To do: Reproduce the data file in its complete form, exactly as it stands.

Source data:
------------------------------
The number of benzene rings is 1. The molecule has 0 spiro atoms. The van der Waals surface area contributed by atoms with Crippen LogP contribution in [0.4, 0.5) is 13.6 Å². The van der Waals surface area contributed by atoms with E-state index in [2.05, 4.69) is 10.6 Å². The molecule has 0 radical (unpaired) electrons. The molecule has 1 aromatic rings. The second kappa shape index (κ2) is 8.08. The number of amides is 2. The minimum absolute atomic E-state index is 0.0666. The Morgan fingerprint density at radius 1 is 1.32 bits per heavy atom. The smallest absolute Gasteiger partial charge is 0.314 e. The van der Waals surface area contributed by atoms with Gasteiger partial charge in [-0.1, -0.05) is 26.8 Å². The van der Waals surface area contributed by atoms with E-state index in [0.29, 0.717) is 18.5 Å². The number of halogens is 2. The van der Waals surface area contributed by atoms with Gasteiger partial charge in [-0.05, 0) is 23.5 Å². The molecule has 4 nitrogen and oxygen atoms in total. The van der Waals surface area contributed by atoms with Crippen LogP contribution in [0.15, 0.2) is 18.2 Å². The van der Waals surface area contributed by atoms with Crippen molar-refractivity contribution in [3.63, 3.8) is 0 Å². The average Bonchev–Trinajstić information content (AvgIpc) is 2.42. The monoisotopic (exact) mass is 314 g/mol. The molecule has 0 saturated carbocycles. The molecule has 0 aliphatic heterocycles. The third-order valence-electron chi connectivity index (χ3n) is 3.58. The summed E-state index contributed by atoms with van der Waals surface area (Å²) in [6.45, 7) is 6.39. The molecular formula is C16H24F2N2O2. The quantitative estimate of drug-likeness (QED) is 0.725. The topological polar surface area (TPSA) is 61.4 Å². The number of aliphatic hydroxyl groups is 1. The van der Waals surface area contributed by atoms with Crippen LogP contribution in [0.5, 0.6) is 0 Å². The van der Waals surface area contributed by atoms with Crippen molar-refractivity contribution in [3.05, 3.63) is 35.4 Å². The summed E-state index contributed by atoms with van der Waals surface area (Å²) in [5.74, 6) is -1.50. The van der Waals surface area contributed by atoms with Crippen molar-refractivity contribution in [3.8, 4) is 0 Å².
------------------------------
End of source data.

The number of benzene rings is 1. The molecule has 0 spiro atoms. The van der Waals surface area contributed by atoms with Crippen LogP contribution in [0.4, 0.5) is 13.6 Å². The van der Waals surface area contributed by atoms with E-state index in [2.05, 4.69) is 10.6 Å². The molecule has 0 radical (unpaired) electrons. The molecule has 1 aromatic rings. The second kappa shape index (κ2) is 8.08. The number of amides is 2. The minimum absolute atomic E-state index is 0.0666. The Morgan fingerprint density at radius 1 is 1.32 bits per heavy atom. The smallest absolute Gasteiger partial charge is 0.314 e. The van der Waals surface area contributed by atoms with Gasteiger partial charge in [-0.1, -0.05) is 26.8 Å². The van der Waals surface area contributed by atoms with E-state index in [0.29, 0.717) is 18.5 Å². The number of halogens is 2. The van der Waals surface area contributed by atoms with Gasteiger partial charge in [-0.05, 0) is 23.5 Å². The molecule has 4 nitrogen and oxygen atoms in total. The van der Waals surface area contributed by atoms with Crippen LogP contribution in [0.15, 0.2) is 18.2 Å². The van der Waals surface area contributed by atoms with Crippen molar-refractivity contribution in [3.63, 3.8) is 0 Å². The average Bonchev–Trinajstić information content (AvgIpc) is 2.42. The monoisotopic (exact) mass is 314 g/mol. The molecule has 0 saturated carbocycles. The molecule has 0 aliphatic heterocycles. The third-order valence-electron chi connectivity index (χ3n) is 3.58. The summed E-state index contributed by atoms with van der Waals surface area (Å²) in [6.45, 7) is 6.39. The molecular formula is C16H24F2N2O2. The quantitative estimate of drug-likeness (QED) is 0.725. The topological polar surface area (TPSA) is 61.4 Å². The number of aliphatic hydroxyl groups is 1. The van der Waals surface area contributed by atoms with Crippen LogP contribution in [0.5, 0.6) is 0 Å². The van der Waals surface area contributed by atoms with Crippen molar-refractivity contribution in [3.05, 3.63) is 35.4 Å². The summed E-state index contributed by atoms with van der Waals surface area (Å²) in [5.74, 6) is -1.50. The van der Waals surface area contributed by atoms with Crippen molar-refractivity contribution in [3.8, 4) is 0 Å².